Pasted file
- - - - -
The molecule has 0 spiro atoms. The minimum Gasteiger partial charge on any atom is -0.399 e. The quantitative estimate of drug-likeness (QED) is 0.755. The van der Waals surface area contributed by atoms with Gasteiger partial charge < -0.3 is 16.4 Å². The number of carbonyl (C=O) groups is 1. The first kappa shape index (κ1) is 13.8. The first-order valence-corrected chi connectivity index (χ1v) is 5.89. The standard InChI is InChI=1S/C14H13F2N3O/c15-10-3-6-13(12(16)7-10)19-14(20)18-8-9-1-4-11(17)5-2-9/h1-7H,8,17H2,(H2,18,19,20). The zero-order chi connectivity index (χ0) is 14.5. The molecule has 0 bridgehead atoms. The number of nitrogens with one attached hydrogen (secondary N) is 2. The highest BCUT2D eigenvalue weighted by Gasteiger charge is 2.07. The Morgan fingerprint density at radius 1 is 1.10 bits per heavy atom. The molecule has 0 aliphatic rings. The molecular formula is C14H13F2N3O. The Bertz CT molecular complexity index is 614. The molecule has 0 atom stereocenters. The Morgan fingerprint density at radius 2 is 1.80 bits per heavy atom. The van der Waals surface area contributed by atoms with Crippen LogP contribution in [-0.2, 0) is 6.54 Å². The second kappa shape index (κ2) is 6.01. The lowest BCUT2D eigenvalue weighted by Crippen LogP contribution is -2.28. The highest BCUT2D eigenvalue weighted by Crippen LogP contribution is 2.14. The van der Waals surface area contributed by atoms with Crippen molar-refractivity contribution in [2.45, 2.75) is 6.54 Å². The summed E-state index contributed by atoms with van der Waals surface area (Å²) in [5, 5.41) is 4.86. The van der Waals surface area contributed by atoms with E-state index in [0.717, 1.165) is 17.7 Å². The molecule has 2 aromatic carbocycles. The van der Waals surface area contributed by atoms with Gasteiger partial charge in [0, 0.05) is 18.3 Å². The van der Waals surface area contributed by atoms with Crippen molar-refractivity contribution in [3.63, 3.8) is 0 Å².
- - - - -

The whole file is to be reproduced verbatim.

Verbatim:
The molecule has 0 spiro atoms. The minimum Gasteiger partial charge on any atom is -0.399 e. The quantitative estimate of drug-likeness (QED) is 0.755. The van der Waals surface area contributed by atoms with Gasteiger partial charge < -0.3 is 16.4 Å². The number of carbonyl (C=O) groups is 1. The first kappa shape index (κ1) is 13.8. The first-order valence-corrected chi connectivity index (χ1v) is 5.89. The standard InChI is InChI=1S/C14H13F2N3O/c15-10-3-6-13(12(16)7-10)19-14(20)18-8-9-1-4-11(17)5-2-9/h1-7H,8,17H2,(H2,18,19,20). The zero-order chi connectivity index (χ0) is 14.5. The molecule has 0 bridgehead atoms. The number of nitrogens with one attached hydrogen (secondary N) is 2. The highest BCUT2D eigenvalue weighted by Gasteiger charge is 2.07. The Morgan fingerprint density at radius 1 is 1.10 bits per heavy atom. The molecule has 0 aliphatic rings. The molecular formula is C14H13F2N3O. The Bertz CT molecular complexity index is 614. The molecule has 0 atom stereocenters. The Morgan fingerprint density at radius 2 is 1.80 bits per heavy atom. The van der Waals surface area contributed by atoms with Crippen LogP contribution in [-0.2, 0) is 6.54 Å². The second kappa shape index (κ2) is 6.01. The lowest BCUT2D eigenvalue weighted by Crippen LogP contribution is -2.28. The highest BCUT2D eigenvalue weighted by Crippen LogP contribution is 2.14. The van der Waals surface area contributed by atoms with Crippen molar-refractivity contribution in [2.45, 2.75) is 6.54 Å². The summed E-state index contributed by atoms with van der Waals surface area (Å²) in [5, 5.41) is 4.86. The van der Waals surface area contributed by atoms with E-state index in [0.717, 1.165) is 17.7 Å². The molecule has 2 aromatic carbocycles. The van der Waals surface area contributed by atoms with Gasteiger partial charge in [0, 0.05) is 18.3 Å². The van der Waals surface area contributed by atoms with Crippen molar-refractivity contribution in [3.63, 3.8) is 0 Å².